A Year Without Twitter

Sun May 16 2021 - by Kirill Zubovsky

For a long time Twitter was good. I made countless interesting connections, learned from others and shared my own ideas. By early 2020 though, I was not feeling it anymore. On one hand, a firehose of marketing messages started to dominate over genuine and authentic content, and on the other, algorithmic timeline ensured that thoughtful discussions were lost in the sea of witty tweets.

New accounts emerged and rose from 0 to 100k followers in a matter of months. They realized that by saying just about anything, as long as it was at the right time and to the right audience, they could amass a massive following, and with that, grow their status. Tweets became optimized for engagement instead value, and even specialized software emerged to help wannabe-celebrities to get their followers faster.[1]

While marketing by itself was bearable, it was the two-faced liars that sealed the deal for me. These people presented themselves as kind and carrying on the internet, but if you’d ever met them in real life, or talked to their past friends, employees, or customers, you’d know they were anything but. The truth did not matter though, as the loud megaphone of the internet celebrated and empowered monsters.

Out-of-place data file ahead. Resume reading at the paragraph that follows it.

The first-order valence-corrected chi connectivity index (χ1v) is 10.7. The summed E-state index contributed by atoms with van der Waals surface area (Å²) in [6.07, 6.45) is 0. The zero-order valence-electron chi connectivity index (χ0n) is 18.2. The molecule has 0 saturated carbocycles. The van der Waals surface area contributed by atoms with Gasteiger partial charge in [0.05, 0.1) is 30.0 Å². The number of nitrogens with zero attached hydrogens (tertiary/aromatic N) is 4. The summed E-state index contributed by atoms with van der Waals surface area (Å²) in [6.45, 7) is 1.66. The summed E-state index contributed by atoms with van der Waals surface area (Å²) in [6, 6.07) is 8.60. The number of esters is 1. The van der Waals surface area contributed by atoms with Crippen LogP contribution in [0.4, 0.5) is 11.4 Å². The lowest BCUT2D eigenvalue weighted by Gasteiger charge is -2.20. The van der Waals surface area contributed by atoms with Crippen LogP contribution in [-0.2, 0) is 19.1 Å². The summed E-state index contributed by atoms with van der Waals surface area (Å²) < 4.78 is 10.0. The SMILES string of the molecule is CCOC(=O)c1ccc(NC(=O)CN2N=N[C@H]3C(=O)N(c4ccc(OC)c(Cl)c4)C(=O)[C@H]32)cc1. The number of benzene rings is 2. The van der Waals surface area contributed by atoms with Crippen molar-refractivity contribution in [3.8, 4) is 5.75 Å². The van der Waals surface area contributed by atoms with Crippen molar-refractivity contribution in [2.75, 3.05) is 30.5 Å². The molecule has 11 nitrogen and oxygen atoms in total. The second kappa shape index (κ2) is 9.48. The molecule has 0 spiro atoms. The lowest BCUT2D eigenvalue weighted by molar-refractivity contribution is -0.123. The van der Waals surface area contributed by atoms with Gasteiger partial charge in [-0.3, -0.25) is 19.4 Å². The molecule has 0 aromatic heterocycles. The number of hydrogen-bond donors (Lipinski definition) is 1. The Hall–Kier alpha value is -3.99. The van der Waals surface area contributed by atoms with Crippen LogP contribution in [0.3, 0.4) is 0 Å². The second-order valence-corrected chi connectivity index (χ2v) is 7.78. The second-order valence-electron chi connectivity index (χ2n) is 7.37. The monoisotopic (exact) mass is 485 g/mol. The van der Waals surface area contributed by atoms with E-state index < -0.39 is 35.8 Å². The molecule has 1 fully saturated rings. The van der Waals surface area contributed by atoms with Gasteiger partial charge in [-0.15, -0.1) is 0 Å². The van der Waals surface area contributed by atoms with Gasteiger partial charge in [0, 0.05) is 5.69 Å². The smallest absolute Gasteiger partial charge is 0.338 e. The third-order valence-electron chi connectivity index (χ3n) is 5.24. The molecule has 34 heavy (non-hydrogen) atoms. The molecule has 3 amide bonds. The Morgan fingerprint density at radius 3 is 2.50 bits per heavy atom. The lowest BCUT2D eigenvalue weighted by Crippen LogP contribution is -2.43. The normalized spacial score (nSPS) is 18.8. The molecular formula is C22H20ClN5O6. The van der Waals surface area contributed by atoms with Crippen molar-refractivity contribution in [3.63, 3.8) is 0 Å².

I am a fairly quiet person, an engineer. I value truth, ethics, creativity and a drive to make things. Celebrity gossip was the last of my worries.

I thought that I needed Twitter. After all, it was a channel to share my work and to connect with others. One day I would be a millionaire, I thought, and that’s when I would quit. I wouldn’t need a marketing channel. Then, as I thought about it, I looked at the people I was following, many of whom were already extremely wealthy. Most of them were still on it. That’s when I realized that to actually stop using Twitter required me to actually stop using it. It did not matter what other people thought about it, my own mental wealth depended on being away.

April of 2020 was the last time I used Twitter. The first couple of weeks were hard. The pull of the network was strong. Then, with every passing week it got easier, and easier, and soon it was just a website, like any other.

That’s it. No point. Just an old-school blog.

If you’d like to know what I am working on, send me a quick email to kirill@smashnotes.com and I will send you an invite when it’s ready.


[1] Remember the period of time when the same account would follow and then unfollow you multiple times in the same month? They knew that a fraction of people would follow back, and stay, so it wasn’t personal, just a matter of racking in the numbers.